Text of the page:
How to “save” the music industry?
Many attempts have been made over the past several years, from streaming services like Spotify to your one friend who insists that the only real way to support artists is to see them live. But it’s still possible to starve on tour and Thom Yorke called Spotify “the last desperate fart of a dying corpse,” so whether you think new modes of music distribution are revolutionary ideas or moribund flatulence, it’s safe to say we haven’t yet figured out the best way to distribute music in the Digital Age.
Recently, Canadian post-hardcore band Protest the Hero have thrown their hat in the ring with Pacific Myth, an online subscription platform. The group raised over $170,000 on Indiegogo to record their previous album, so experimenting with music business models is becoming a calling card of theirs.
In a nutshell, Pacific Myth is a 6-song EP released digitally at the rate of one song per month. Subscribers make a one-time payment of $12, after which they are able to download each song as they are released. No matter when you sign up, you get everything that Protest the Hero has released on Pacific Myth so far, and everything that they will release thereafter.
You might be asking: so isn’t this just an album that you get really slowly?
Well, yes, it kind of is. Buying music digitally isn’t anything new, and in a basic sense Pacific Myth is just a version of that. Subscribers aren’t buying a subscription to everything that Protest the Hero will make forever, just paying for all the content that the band chooses to release this year via this one platform.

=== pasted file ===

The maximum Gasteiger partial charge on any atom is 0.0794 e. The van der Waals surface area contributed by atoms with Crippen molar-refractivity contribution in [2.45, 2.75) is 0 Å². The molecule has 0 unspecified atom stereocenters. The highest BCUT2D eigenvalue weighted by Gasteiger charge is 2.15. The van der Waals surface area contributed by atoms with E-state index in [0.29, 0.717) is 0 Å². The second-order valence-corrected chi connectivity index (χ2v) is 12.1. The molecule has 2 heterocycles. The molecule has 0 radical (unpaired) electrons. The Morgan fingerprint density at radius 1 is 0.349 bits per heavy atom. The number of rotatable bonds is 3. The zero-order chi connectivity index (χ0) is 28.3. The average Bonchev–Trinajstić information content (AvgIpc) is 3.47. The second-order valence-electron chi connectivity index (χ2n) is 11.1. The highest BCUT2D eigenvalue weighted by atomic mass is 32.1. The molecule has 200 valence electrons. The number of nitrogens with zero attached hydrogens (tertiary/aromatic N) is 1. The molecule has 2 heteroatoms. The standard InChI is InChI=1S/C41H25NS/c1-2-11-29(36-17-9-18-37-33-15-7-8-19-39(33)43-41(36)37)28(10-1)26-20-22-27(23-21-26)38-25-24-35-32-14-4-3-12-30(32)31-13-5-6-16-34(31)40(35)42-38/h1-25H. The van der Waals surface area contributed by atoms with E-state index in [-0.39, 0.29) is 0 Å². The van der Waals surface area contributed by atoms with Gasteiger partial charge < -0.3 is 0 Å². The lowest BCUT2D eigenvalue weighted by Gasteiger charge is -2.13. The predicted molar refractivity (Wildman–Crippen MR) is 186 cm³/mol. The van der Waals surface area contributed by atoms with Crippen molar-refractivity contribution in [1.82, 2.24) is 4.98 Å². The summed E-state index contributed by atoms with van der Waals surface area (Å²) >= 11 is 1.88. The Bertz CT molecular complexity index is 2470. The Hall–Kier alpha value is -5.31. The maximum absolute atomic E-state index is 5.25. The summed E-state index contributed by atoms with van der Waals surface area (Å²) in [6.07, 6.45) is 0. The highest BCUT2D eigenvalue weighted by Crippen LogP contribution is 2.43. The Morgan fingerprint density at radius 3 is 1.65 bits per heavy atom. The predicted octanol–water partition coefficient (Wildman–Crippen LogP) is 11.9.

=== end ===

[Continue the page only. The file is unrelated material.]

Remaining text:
What’s novel about the Pacific Myth platform is the way the band prepares the music, and the goodies that come along with it.
Protest the Hero is currently four songs in to the proposed six that will make up Pacific Myth. But even though the next one is scheduled to drop on February 16, that doesn’t mean it’s finished yet. Rather than sitting back and gradually eking out six already finished songs, the band is writing and recording the material as they go along. In their own words:
Most record cycles are at least 2 years. That’s two years of promoting 40-or-so minutes of music. Music that you may have written two years before that! We have never been able to release what we want to release NOW. So that’s exactly what this is. These are songs we love now, songs we are proud of now, and songs which are inherently more candid than our other material.
So in a sense, fans are subscribing to Protest the Hero’s creative process. Because subscribers also become part of a “Fan Community,” they can give and receive messages to the band. On January 8, the band wrote this message to its Pacific Myth subscribers:
In the nature of this campaign and it being as ” real-time” as possible we thought it would be cool for you to suggest some ideas for the final song. Wouldn’t it be cool if you the listener could influence how one of these songs turns out? Anything you want to hear us do, comment below and we might just consider it.”
Bands often like to go on about “removing the barrier” between artist and fan. Pacific Myth turns fans into collaborators, giving them the opportunity to not only sit in on the writing process, but also pipe up with their own ideas.